‘If they bring prisoners here,’ I thought, ‘they—well, there are some pretty horrible stories told about their methods. Even the Legion at Helgen used torture. They’d have to remove any bodies, so. . . . Several places I’ve been already had places to dump corpses, but I imagine they’d not want the smell to get too bad. I wonder. . . .’

I left and headed downhill, out of sight of the embassy. It was built up at the top of the road, which meant there might be some kind of entrance lower down, through a cellar. They were in the northernmost part of Skyrim and high enough up that snow was everywhere, even in the warmer months. Dumping corpses out would be like placing them into a box of ice. And if the cold didn’t freeze the bodies, scavengers would feed on them.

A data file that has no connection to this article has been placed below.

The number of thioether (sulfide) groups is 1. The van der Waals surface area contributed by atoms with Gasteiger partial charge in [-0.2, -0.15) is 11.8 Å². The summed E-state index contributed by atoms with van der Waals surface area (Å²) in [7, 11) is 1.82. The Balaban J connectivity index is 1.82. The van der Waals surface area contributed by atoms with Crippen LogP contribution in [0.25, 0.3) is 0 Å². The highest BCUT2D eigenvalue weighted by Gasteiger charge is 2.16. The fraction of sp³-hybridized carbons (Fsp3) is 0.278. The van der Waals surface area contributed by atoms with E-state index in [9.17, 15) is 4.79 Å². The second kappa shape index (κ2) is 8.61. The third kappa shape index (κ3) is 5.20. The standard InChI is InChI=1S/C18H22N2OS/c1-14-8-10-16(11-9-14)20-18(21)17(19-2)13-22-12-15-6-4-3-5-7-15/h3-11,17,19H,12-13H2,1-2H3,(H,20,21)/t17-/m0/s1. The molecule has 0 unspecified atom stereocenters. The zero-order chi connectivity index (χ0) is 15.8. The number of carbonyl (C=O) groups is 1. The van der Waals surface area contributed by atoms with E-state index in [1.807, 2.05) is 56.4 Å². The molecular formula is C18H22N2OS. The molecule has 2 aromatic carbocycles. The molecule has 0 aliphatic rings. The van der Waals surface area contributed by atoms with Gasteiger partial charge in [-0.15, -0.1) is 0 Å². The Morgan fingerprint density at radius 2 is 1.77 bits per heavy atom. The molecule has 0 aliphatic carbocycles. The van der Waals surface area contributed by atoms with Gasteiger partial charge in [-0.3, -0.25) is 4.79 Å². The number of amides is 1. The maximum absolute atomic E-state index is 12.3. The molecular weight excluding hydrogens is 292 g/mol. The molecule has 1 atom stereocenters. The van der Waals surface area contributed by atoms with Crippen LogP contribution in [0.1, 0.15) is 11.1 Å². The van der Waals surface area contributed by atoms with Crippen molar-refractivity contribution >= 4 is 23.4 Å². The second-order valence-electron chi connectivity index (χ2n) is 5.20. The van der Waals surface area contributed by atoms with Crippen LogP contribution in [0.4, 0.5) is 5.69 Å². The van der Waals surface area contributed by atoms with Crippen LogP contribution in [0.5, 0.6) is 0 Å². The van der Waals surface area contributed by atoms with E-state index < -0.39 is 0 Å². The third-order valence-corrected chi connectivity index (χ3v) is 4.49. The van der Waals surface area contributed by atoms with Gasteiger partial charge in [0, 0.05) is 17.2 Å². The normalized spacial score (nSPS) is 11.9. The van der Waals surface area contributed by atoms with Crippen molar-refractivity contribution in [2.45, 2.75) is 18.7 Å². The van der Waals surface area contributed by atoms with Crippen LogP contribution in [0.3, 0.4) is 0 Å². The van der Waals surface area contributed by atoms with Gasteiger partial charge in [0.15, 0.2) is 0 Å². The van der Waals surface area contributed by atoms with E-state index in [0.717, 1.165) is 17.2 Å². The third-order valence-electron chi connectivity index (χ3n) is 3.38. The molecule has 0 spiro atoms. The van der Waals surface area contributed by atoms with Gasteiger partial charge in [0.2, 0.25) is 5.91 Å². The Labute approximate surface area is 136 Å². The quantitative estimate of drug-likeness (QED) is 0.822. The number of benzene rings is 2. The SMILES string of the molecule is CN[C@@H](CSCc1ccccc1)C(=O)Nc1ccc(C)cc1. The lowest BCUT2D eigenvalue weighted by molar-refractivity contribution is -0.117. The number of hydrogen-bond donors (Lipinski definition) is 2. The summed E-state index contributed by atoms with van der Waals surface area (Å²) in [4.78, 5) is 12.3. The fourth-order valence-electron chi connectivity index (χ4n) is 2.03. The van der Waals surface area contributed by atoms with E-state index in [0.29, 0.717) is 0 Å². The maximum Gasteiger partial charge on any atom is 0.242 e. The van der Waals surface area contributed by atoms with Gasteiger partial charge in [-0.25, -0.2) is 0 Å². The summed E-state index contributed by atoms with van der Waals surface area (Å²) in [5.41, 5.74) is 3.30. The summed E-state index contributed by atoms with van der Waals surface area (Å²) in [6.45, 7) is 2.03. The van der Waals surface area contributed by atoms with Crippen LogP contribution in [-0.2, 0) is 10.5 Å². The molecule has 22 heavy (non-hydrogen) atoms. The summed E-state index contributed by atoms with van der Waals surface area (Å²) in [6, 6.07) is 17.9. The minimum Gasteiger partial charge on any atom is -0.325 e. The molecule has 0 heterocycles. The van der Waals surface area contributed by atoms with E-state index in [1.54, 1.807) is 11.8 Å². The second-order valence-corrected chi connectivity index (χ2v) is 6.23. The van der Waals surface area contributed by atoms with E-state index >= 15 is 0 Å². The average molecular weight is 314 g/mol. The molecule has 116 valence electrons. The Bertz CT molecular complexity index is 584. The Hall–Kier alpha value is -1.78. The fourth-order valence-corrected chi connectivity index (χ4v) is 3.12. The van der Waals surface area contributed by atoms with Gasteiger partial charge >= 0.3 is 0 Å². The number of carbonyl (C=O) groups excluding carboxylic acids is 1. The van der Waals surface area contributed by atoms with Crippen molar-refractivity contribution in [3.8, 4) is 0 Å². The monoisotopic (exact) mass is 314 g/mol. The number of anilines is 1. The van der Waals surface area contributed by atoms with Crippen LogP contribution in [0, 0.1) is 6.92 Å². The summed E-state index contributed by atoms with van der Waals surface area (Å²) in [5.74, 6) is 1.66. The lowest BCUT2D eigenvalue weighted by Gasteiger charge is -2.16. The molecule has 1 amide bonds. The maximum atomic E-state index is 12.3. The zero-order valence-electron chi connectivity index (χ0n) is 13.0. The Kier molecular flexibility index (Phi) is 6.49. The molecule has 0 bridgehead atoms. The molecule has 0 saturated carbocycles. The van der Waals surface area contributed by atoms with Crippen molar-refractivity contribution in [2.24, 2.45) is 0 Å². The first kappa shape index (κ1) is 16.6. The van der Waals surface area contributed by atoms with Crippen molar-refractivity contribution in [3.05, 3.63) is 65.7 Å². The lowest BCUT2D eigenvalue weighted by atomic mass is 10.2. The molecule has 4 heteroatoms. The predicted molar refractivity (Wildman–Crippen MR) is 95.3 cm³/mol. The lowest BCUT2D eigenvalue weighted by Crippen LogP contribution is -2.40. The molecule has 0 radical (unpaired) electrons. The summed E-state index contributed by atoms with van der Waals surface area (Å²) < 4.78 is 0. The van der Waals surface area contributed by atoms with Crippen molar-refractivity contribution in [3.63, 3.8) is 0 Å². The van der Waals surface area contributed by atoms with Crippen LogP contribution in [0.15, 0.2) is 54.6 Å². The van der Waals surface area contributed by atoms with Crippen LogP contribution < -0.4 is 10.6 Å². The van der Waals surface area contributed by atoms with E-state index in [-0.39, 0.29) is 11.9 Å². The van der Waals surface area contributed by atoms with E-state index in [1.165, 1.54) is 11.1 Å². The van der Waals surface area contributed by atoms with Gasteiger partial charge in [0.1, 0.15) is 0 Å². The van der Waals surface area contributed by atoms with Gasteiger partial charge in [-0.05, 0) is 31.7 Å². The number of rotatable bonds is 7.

There was a path of sorts going down, very faint at first, nothing more than a game trail, but it became something more. The way met up with a more substantial road, though it was still just packed dirt and not a proper road lined with cobblestones. Around the bend to the north was another game trail, that time leading to an almost fully-concealed cave entrance.

No blood at the entrance, but that meant little. Inside might well be a different story. I went in cautiously, senses on alert. ‘Ah, a troll,’ I thought, hearing the characteristic lumbering sound. It was the kind of sound only heard when the skies weren’t having a stormy rage, as the muffling qualities of heavy snowfall and the shriek of the wind usually covered it.